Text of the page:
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Wednesday, October 23, 2013

Seeing the Light


A long time in between posts, but now is a good time to share all the wonderful things that have been happening in our lives.

Middle School happened. We both knew it was coming, but didn't really have the concept of what that meant until the first day when it was the first time that he was coming home by himself. And with his own keys. And with his phone. (Well, MY phone, but you get the idea). I was beside myself with worry when he didn't text me the second he got out. I had my neighbor check in on him. Safe and sound.
I have a new job. I am working in an elementary school as a SPED teaching assistant, but that's a limited description. I do whatever they tell me! (haha!) I could be working with a variety of kids from Kindergarten through 3rd grade. Each day seems to fly by. I LOVE it. 

His transition to a man is happening. His voice is dropping. He's much taller. He's putting on weight. (We're at 2 gallons of milk a week just for him). He's more active. His brain is expanding with all the homework that he's doing. 
He's able to handle stressful situations better. There are days he'll have struggles, but for the most part, it has been smooth sailing. 

Until there was homework. 

And the stress of homework. And coming home and having to DO it. And me hovering over his shoulder and (no doubt) adding to the cloud of doom that followed him when he got home to do it. And the organization piece. And the studying for tests. (Which he has a natural recall, and doesn't really HAVE to study, but he didn't understand why studying was a part of homework). And also him running home to play on the computer ad nauseum. 

Some days it took an hour. Most days it was 3. Add hormones to the mix and Whoa Nelly. (He was also avoiding work by skipping work and taking detention. What kid actively chooses detention? Apparently mine. It took me about a week to figure this tactic out.)

The other day we were talking about how he has two diagnoses and that each one contributes to the way that he is. He's working so hard to be seen as "normal" but also he doesn't want to lose his own unique and awesome individuality. He's seeing more often how his challenges are more visible to others and that can be a source of frustration for him. 

Last week we had an epic blow out about homework. I had asked him to revise his writing (common site words and basic punctuation), and he just lost it. Threw his bedclothes on the floor, took his mattress and hurled it across the room. Door slamming. Screaming , "Why can't I be a normal boy? Why is this so HARD?"  Both of us were at wit's end. We were crying out of frustration. We had to reevaluate our house rules and decide on more clear expectations. Homework club was introduced the following Monday, where he leaves school and goes directly to work on homework. There are teachers and assistants to aid him with his assignments and he gets CHECKED multiple times. Computer time is limited to 1 hour a day and more can be earned with good behavior, study habits and grades. He was not fond of this plan, but was flexible to do it.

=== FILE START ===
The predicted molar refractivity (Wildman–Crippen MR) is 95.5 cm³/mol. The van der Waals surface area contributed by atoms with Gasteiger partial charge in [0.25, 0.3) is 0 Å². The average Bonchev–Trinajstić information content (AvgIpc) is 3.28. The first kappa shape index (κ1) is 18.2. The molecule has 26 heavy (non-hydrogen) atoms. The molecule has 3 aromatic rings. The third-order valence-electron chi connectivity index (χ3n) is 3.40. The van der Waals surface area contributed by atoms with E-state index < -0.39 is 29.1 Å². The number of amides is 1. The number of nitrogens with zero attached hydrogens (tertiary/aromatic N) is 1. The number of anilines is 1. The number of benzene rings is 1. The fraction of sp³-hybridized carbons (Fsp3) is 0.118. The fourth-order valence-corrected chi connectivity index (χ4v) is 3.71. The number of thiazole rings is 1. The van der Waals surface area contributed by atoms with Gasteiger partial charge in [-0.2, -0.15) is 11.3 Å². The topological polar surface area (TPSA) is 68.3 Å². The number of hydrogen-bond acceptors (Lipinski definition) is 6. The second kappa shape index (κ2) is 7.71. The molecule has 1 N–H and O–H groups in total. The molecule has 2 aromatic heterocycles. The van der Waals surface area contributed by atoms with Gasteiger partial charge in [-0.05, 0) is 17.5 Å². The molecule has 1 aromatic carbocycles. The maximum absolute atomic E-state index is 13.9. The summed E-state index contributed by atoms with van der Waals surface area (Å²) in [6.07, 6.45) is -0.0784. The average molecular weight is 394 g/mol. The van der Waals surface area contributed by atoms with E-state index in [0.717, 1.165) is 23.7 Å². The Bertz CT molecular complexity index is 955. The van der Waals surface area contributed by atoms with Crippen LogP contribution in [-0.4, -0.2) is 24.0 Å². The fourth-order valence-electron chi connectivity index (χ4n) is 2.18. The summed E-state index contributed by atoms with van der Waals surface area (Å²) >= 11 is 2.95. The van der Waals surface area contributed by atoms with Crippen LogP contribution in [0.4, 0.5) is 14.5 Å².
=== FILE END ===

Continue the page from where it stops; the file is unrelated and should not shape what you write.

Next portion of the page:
The first day after homework club, his smile had returned. All of his homework was done and you could visibly see the anxiety had been removed from his shoulders. The second day was a repeat of the first, just positive results and almost no anxiety. 

Today was his IEP meeting and never have I had such a positive and glowing review.  He's reading AT grade level. A year ago he was reading at a low 4th grade level. 

All the comments from his teachers are: "He's a pleasure to have in class. He's engaged and interested in learning"

He's a B student. A B STUDENT. I was truly expecting low C's due to his lack of interest and verbal distaste of school. I was flabbergasted. His Language Arts teacher was impressed by his ability to retain information and his desire to learn. He's doing almost 9th grade vocabulary. 

My kid? Honor roll bound? I say hell YES! 

I almost wept. I was so overwhelmed with my son's achievement. But, truly, deep down, I knew he has it in him. He just had to be properly motivated. This shot of independence and a hearty growth spurt has done him a world of good. 

I know that there are more challenges coming and that we are not out of the woods. I do know that if we stick together, hold hands and adjust to the dark, we can better see the light before us.  



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